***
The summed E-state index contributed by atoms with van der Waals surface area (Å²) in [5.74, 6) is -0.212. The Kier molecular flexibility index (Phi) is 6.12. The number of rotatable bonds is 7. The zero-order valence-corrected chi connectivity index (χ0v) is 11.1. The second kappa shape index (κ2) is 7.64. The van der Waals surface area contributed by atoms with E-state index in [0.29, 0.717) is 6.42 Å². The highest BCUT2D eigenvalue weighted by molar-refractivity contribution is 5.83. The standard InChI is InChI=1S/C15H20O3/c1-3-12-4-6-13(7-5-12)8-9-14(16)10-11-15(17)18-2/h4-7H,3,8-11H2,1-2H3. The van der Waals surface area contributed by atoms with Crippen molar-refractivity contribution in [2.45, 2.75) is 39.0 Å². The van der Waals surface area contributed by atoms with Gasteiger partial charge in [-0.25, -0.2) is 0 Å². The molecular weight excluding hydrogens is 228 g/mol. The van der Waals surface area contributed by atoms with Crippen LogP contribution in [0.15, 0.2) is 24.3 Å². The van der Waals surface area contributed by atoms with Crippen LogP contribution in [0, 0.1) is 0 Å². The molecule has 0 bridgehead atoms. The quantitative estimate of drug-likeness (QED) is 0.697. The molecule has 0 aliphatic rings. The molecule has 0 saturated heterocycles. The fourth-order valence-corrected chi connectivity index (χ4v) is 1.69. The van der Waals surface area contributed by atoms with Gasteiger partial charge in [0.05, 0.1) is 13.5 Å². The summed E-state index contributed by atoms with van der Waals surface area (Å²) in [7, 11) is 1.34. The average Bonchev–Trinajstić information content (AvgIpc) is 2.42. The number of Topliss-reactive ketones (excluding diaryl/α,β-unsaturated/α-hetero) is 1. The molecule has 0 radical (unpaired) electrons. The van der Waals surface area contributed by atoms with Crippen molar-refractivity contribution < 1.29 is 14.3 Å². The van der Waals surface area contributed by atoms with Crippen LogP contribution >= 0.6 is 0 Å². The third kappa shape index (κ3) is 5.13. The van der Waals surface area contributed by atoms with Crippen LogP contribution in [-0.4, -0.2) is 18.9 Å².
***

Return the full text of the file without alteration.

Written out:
The summed E-state index contributed by atoms with van der Waals surface area (Å²) in [5.74, 6) is -0.212. The Kier molecular flexibility index (Phi) is 6.12. The number of rotatable bonds is 7. The zero-order valence-corrected chi connectivity index (χ0v) is 11.1. The second kappa shape index (κ2) is 7.64. The van der Waals surface area contributed by atoms with E-state index in [0.29, 0.717) is 6.42 Å². The highest BCUT2D eigenvalue weighted by molar-refractivity contribution is 5.83. The standard InChI is InChI=1S/C15H20O3/c1-3-12-4-6-13(7-5-12)8-9-14(16)10-11-15(17)18-2/h4-7H,3,8-11H2,1-2H3. The van der Waals surface area contributed by atoms with Crippen molar-refractivity contribution in [2.45, 2.75) is 39.0 Å². The van der Waals surface area contributed by atoms with Gasteiger partial charge in [-0.25, -0.2) is 0 Å². The molecular weight excluding hydrogens is 228 g/mol. The van der Waals surface area contributed by atoms with Crippen LogP contribution in [0.15, 0.2) is 24.3 Å². The van der Waals surface area contributed by atoms with Crippen LogP contribution in [0, 0.1) is 0 Å². The molecule has 0 bridgehead atoms. The quantitative estimate of drug-likeness (QED) is 0.697. The molecule has 0 aliphatic rings. The molecule has 0 saturated heterocycles. The fourth-order valence-corrected chi connectivity index (χ4v) is 1.69. The van der Waals surface area contributed by atoms with Gasteiger partial charge in [0.05, 0.1) is 13.5 Å². The summed E-state index contributed by atoms with van der Waals surface area (Å²) in [7, 11) is 1.34. The average Bonchev–Trinajstić information content (AvgIpc) is 2.42. The number of Topliss-reactive ketones (excluding diaryl/α,β-unsaturated/α-hetero) is 1. The molecule has 0 radical (unpaired) electrons. The van der Waals surface area contributed by atoms with Crippen molar-refractivity contribution < 1.29 is 14.3 Å². The van der Waals surface area contributed by atoms with Crippen LogP contribution >= 0.6 is 0 Å². The third kappa shape index (κ3) is 5.13. The van der Waals surface area contributed by atoms with Crippen LogP contribution in [-0.4, -0.2) is 18.9 Å².